Since last time I have done some work on Khalith's Cell Level 2, cluttering and lighting the reception room, hospital hall and surgery room. Damn they're complicated, and I don't know if I'm making them any better than the early work on Level 1 but they certainly feel more complicated at this point. Is that a good sign? All I know for certain is that I had to do something different to stay interested in it in the long term.
So, last night (probably two nights ago by the time I finish writing this bloody thing) was a night of D&D with my core group. The group fluctuates between four of us up to, oh, nine on a busy night. I ended up DMing so we played this campaign that I honestly thought we wouldn't get a change to continue.
The campaign and its setting are called Falling Skies. It is a new region for our - apparently 8 year old now - existing classic fantasy world set about a thousand years after our standard time and inspired by Fallout 3. So it's post-apocalyptic with bands of raiders and bandit. The remains of a large city dominates one corner of the map. What is left of the army have set up base in a fortress on the other side of the main river. Ketai, the first settlement the players visit, is a ramshackle town built around a crater in the middle of which is a large artefact giving off invisible corruption. The mountains are riddled with once-sealed crypts that were at times used to keep many families safe from the dangers of the wasteland. While there are no direct copies of things from the DC wasteland, there are many analogues.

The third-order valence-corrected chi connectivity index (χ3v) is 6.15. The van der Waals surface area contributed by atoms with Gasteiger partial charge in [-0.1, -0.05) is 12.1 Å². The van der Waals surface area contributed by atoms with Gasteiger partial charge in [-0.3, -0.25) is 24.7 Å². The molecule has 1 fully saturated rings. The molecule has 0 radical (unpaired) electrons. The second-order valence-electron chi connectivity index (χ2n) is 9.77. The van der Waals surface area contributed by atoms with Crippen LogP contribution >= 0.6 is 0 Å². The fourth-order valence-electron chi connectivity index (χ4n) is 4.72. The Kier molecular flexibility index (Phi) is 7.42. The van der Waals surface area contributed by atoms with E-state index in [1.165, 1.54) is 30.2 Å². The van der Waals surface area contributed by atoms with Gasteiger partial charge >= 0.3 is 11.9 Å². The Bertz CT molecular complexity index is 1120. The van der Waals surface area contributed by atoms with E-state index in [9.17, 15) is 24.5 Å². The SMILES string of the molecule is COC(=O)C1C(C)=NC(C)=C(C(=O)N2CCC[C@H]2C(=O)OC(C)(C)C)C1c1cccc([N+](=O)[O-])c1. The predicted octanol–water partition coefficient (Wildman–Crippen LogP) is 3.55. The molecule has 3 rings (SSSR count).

Because I didn't expect to run it again I had only the original session's notes, including a rough regional map and some ideas for NPCs to use in Ketai. Usually I prefer to be very prepared for a session but sometimes winging it is fun and can result in a wider experience for the players. It is of course a greater challenge but coming up with eight fully fleshed, differentiated and original NPCs and an entire city quarter on the fly was very rewarding.
If I left it like that, it would be mostly likely I would forget everything and maybe lose the notes or leave them to collect dust at the back of my world campaign setting folder. I of course don't want that so I spent the evening starting to write up my notes. That started well but I soon found myself writing entirely new content - the timeline of the region to be precise. If this were a well structured, well managed team project that might have been a problem but I find it best to go with the flow. If you work on what you're interested on, you'll not burn out so soon and your work will be just plain better.
Note I've designated this Project A. This is because Falling Skies isn't exactly computer games design and I may not post about it again but it's fairly relevant and worth mentioning, right?